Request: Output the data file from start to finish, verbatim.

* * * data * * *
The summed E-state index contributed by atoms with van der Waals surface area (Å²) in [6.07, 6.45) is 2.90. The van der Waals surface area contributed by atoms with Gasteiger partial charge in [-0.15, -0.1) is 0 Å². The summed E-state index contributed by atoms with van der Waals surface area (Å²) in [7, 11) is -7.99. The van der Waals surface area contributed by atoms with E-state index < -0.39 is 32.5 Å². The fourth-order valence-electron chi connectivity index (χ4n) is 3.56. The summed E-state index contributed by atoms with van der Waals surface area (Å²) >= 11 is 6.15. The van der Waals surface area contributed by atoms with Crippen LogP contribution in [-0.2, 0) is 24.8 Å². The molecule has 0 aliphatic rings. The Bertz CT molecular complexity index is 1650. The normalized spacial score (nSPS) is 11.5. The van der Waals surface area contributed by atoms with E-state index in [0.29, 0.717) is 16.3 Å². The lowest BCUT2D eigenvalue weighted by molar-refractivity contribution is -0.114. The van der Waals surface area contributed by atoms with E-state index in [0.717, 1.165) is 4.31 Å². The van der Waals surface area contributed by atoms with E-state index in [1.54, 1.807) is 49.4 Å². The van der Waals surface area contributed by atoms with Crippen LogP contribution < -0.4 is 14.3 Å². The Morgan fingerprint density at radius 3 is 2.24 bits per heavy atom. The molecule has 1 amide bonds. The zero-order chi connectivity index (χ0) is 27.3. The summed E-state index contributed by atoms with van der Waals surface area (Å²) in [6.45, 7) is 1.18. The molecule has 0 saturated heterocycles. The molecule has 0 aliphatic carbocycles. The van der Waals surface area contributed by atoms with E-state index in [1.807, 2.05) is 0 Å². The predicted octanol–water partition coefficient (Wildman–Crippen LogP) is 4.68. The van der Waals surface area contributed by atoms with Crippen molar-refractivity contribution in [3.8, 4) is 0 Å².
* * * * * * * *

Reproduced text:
The summed E-state index contributed by atoms with van der Waals surface area (Å²) in [6.07, 6.45) is 2.90. The van der Waals surface area contributed by atoms with Gasteiger partial charge in [-0.15, -0.1) is 0 Å². The summed E-state index contributed by atoms with van der Waals surface area (Å²) in [7, 11) is -7.99. The van der Waals surface area contributed by atoms with E-state index < -0.39 is 32.5 Å². The fourth-order valence-electron chi connectivity index (χ4n) is 3.56. The summed E-state index contributed by atoms with van der Waals surface area (Å²) >= 11 is 6.15. The van der Waals surface area contributed by atoms with Crippen LogP contribution in [-0.2, 0) is 24.8 Å². The molecule has 0 aliphatic rings. The Bertz CT molecular complexity index is 1650. The normalized spacial score (nSPS) is 11.5. The van der Waals surface area contributed by atoms with E-state index in [0.29, 0.717) is 16.3 Å². The lowest BCUT2D eigenvalue weighted by molar-refractivity contribution is -0.114. The van der Waals surface area contributed by atoms with E-state index in [0.717, 1.165) is 4.31 Å². The van der Waals surface area contributed by atoms with E-state index in [1.54, 1.807) is 49.4 Å². The van der Waals surface area contributed by atoms with Crippen LogP contribution < -0.4 is 14.3 Å². The Morgan fingerprint density at radius 3 is 2.24 bits per heavy atom. The molecule has 1 amide bonds. The zero-order chi connectivity index (χ0) is 27.3. The summed E-state index contributed by atoms with van der Waals surface area (Å²) in [6.45, 7) is 1.18. The molecule has 0 saturated heterocycles. The molecule has 0 aliphatic carbocycles. The van der Waals surface area contributed by atoms with E-state index in [1.807, 2.05) is 0 Å². The predicted octanol–water partition coefficient (Wildman–Crippen LogP) is 4.68. The van der Waals surface area contributed by atoms with Crippen molar-refractivity contribution in [3.8, 4) is 0 Å².